Football fans from around the world unite despite racism claims during the Euro 2012 tournament.
LVIV, UKRAINE (JUNE 9, 2012) (REUTERS) - Football fans waving their national flags took over the centre of Ukraine's western capital Lviv on Saturday (June 9) ahead of the city's Euro 2012 match.
German and Portuguese fans, in colourful hats and wigs, mingled with their hosts who have set up a fan zone behind the city's Opera House.
On Saturday evening, fans will be able to watch German and Portugal play their opening match in the giant screens set up inside the zone in Ukraine's culture capital.
The tournament opened on Friday (June 8) amid racism concerns during the biggest sporting event in Eastern Europe since the collapse of communism.
Hosts Poland and Ukraine hope the month-long tournament will show the world how far they have come since the Berlin Wall fell in 1989 and the Soviet Union collapsed two years later.
Ukraine wants the finals to help it integrate with the West.
But both countries are embroiled in a row over racism.
A spokeswoman for the Dutch team said players had heard racist chants from the crowd this week during a training session in a stadium used by Polish club side Wisla Krakow.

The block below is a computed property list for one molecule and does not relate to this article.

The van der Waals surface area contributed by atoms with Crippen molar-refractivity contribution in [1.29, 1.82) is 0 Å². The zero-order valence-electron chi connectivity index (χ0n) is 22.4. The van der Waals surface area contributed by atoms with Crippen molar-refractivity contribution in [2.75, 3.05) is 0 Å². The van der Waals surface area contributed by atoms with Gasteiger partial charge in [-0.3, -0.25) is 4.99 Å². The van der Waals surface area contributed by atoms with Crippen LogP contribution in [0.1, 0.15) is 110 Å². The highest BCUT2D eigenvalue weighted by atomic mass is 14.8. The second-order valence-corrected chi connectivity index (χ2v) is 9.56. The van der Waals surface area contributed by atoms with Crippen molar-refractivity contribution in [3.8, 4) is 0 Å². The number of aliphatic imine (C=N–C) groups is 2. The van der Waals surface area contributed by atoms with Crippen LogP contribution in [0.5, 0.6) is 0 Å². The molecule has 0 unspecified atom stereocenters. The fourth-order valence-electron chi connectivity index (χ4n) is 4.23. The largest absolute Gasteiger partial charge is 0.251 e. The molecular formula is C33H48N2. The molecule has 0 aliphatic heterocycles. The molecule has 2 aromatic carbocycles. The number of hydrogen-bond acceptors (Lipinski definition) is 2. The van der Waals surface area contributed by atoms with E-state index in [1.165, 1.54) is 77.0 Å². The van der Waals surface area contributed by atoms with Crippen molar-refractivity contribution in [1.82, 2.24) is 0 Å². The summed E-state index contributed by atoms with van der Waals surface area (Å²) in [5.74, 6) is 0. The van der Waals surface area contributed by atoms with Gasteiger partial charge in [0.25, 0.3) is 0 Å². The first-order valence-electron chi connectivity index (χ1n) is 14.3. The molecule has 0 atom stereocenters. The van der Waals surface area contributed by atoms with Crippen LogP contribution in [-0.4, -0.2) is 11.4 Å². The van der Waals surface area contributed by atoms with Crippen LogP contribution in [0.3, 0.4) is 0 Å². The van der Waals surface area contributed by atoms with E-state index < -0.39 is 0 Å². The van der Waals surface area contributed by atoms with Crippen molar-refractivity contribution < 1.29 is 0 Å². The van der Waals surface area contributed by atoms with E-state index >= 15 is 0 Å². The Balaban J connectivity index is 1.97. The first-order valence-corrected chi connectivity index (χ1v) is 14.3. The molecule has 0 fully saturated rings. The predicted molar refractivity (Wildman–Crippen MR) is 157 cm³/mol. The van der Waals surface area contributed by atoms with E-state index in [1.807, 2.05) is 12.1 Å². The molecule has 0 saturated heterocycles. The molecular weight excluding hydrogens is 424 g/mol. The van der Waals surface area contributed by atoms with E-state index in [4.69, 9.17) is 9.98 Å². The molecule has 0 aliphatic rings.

Dutch football authorities did not lodge a formal complaint but the Union of European Football Associations, soccer's European governing body, released a statement saying it had a "zero-tolerance policy" on racism and referees had been told to stop matches if there was any racist behaviour.
Ukraine has also tried to dismiss such concerns, which were fuelled by a BBC documentary that showed racist violence in a Ukrainian soccer stadium.
But for the fans in Lviv, their love for the game transcends any racial and cultural lines.
A group of Lebanese football fans who have travelled from Beirut said they were not worried.
"No I'm not worried. So far nothing happened. I don't see any problem with this. You see everyone is having a good time. Everyone is enjoying their time and this is all about football, about respect, and you know it unites all the people regardless of their ethnicity, their religion. It all revolves around the ball and the game and respect and fair play and until now I haven't seen anything wrong," said 30-year-old Wissam Haddad who's travelling with his four friends to different host cities.
The controversy has done little to dampen enthusiasm among Polish and Ukrainian fans and there was a festive atmosphere in both countries. Matches in Ukraine start on Saturday, when Denmark play Netherlands and Germany face Portugal in Group B.